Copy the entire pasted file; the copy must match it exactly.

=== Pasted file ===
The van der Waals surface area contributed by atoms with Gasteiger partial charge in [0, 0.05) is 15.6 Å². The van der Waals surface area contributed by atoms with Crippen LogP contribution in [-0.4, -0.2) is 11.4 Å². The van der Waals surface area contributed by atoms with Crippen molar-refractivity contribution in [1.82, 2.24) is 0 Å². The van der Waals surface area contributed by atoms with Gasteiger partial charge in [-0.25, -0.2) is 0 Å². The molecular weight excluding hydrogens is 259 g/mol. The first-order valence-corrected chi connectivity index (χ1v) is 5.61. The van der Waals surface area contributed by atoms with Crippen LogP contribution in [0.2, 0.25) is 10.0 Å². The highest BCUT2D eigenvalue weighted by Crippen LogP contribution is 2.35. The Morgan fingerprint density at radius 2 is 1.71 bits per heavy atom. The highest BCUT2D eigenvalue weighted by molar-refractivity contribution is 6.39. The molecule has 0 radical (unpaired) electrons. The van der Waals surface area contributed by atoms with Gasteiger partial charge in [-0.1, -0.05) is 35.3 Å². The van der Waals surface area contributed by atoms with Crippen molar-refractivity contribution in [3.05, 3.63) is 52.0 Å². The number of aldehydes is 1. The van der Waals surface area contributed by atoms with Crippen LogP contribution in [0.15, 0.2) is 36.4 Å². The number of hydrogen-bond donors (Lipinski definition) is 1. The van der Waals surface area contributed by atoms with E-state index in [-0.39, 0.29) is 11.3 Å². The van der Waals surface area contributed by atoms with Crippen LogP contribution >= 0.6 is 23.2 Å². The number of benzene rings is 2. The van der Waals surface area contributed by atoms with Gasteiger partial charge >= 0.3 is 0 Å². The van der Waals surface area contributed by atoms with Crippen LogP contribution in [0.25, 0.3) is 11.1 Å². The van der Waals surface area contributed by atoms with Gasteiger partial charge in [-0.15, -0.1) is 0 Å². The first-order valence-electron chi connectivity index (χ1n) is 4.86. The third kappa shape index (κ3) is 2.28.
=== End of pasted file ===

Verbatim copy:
The van der Waals surface area contributed by atoms with Gasteiger partial charge in [0, 0.05) is 15.6 Å². The van der Waals surface area contributed by atoms with Crippen LogP contribution in [-0.4, -0.2) is 11.4 Å². The van der Waals surface area contributed by atoms with Crippen molar-refractivity contribution in [1.82, 2.24) is 0 Å². The van der Waals surface area contributed by atoms with Gasteiger partial charge in [-0.25, -0.2) is 0 Å². The molecular weight excluding hydrogens is 259 g/mol. The first-order valence-corrected chi connectivity index (χ1v) is 5.61. The van der Waals surface area contributed by atoms with Crippen LogP contribution in [0.2, 0.25) is 10.0 Å². The highest BCUT2D eigenvalue weighted by Crippen LogP contribution is 2.35. The Morgan fingerprint density at radius 2 is 1.71 bits per heavy atom. The highest BCUT2D eigenvalue weighted by molar-refractivity contribution is 6.39. The molecule has 0 radical (unpaired) electrons. The van der Waals surface area contributed by atoms with Gasteiger partial charge in [-0.1, -0.05) is 35.3 Å². The van der Waals surface area contributed by atoms with Crippen molar-refractivity contribution in [3.05, 3.63) is 52.0 Å². The number of aldehydes is 1. The van der Waals surface area contributed by atoms with Crippen LogP contribution in [0.15, 0.2) is 36.4 Å². The number of hydrogen-bond donors (Lipinski definition) is 1. The van der Waals surface area contributed by atoms with E-state index in [-0.39, 0.29) is 11.3 Å². The van der Waals surface area contributed by atoms with Crippen LogP contribution >= 0.6 is 23.2 Å². The number of benzene rings is 2. The van der Waals surface area contributed by atoms with Gasteiger partial charge >= 0.3 is 0 Å². The van der Waals surface area contributed by atoms with Crippen LogP contribution in [0.25, 0.3) is 11.1 Å². The van der Waals surface area contributed by atoms with Gasteiger partial charge in [-0.15, -0.1) is 0 Å². The first-order valence-electron chi connectivity index (χ1n) is 4.86. The third kappa shape index (κ3) is 2.28.